A recent upgrade to the iPad’s operating system added some very useful functionality. The Folders feature lets us collect related apps into a folder instead of having them spread across several screens. Here are a few tips to help you put folders to good use.
First, you need to know how to manage apps on your iPad screen. When you touch and hold your finger on one app icon, after a couple of seconds all the icons will start shaking and a tiny “x” appears in the top left corner of each icon. You’re now in app management mode. To delete an app from your iPad, tap the “x” on its icon. You will be prompted to confirm this is what you want to do, then the app is deleted. You can drag icons around the screen and even onto other screens to rearrange them. Once you’re finished, tap the Home button to exit app management.
Setting up folders is easy. In app management mode, drag an app icon onto another app icon. It will create a small black box with very tiny versions of each app’s icon inside it and display a stripe containing each app plus a title bar. You’re iPad will have given your folder a name, which you can change by tapping and typing. Press the Home button and you’re done.
Want to add an app to an existing folder? Again, in app management mode, just drag the app into the folder. You can even open a folder, then drag an app from it to another folder to move from one to another.
Apps aren’t the only thing you can put in these folders. You can bookmark web pages in Safari and put them in your folders. Navigate to the page you want to access from your folder then tap the function icon in Safari’s toolbar and choose Add to Home Screen. A screenshot of your web page will be used as the icon and you can edit the title that will appear with it. Once that’s done, you can move the icon into whichever folder you want. For example, I have bookmarks to my most frequently accessed WeRelate pages stashed in my Research folder, along with the Ancestry, Diigo and Reunion apps.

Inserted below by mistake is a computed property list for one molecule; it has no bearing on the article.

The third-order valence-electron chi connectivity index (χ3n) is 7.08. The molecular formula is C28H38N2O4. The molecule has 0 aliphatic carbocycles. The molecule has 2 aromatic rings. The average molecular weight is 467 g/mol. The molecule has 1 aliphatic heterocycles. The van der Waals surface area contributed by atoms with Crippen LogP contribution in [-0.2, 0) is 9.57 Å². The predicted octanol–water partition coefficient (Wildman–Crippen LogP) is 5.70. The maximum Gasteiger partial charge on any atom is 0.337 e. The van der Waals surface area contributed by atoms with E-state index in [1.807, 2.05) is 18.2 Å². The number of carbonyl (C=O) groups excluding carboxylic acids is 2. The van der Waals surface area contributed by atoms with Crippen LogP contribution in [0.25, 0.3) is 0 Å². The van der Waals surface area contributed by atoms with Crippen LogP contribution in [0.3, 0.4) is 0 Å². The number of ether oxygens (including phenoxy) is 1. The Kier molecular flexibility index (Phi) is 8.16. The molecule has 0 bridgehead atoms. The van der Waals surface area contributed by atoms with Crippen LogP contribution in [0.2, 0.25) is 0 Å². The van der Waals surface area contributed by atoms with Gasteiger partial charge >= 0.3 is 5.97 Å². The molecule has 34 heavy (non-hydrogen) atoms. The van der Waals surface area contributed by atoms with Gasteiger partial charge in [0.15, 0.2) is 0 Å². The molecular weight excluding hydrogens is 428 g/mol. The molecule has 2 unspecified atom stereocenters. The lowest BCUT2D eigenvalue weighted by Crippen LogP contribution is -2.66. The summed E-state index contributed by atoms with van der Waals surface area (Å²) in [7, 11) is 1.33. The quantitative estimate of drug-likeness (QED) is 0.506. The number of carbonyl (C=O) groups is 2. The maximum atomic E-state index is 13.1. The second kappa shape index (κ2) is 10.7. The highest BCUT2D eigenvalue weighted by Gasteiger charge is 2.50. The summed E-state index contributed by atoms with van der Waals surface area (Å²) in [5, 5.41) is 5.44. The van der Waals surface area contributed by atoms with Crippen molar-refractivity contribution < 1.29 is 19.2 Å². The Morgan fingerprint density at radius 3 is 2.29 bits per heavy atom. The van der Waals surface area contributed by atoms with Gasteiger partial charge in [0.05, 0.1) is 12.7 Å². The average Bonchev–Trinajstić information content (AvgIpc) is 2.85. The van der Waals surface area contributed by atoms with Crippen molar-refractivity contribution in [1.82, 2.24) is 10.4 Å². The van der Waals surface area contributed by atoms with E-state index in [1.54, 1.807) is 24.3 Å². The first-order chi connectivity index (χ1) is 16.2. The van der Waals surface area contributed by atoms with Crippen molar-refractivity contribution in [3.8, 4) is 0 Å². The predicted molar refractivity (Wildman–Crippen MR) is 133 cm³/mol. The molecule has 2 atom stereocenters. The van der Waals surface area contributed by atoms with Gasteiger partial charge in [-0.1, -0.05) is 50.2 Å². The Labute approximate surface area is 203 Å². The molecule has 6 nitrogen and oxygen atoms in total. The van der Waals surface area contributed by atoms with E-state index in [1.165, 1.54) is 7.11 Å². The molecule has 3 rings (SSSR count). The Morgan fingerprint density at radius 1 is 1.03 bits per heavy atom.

Folders make it a lot easier to access a large number of apps. I’m down to two screens versus the four screens I had before folders were implemented. And that includes even more apps than before. It takes a little time to create a system that works for you and a little more time to adjust to it, but soon you’ll wonder how you ever survived your old system.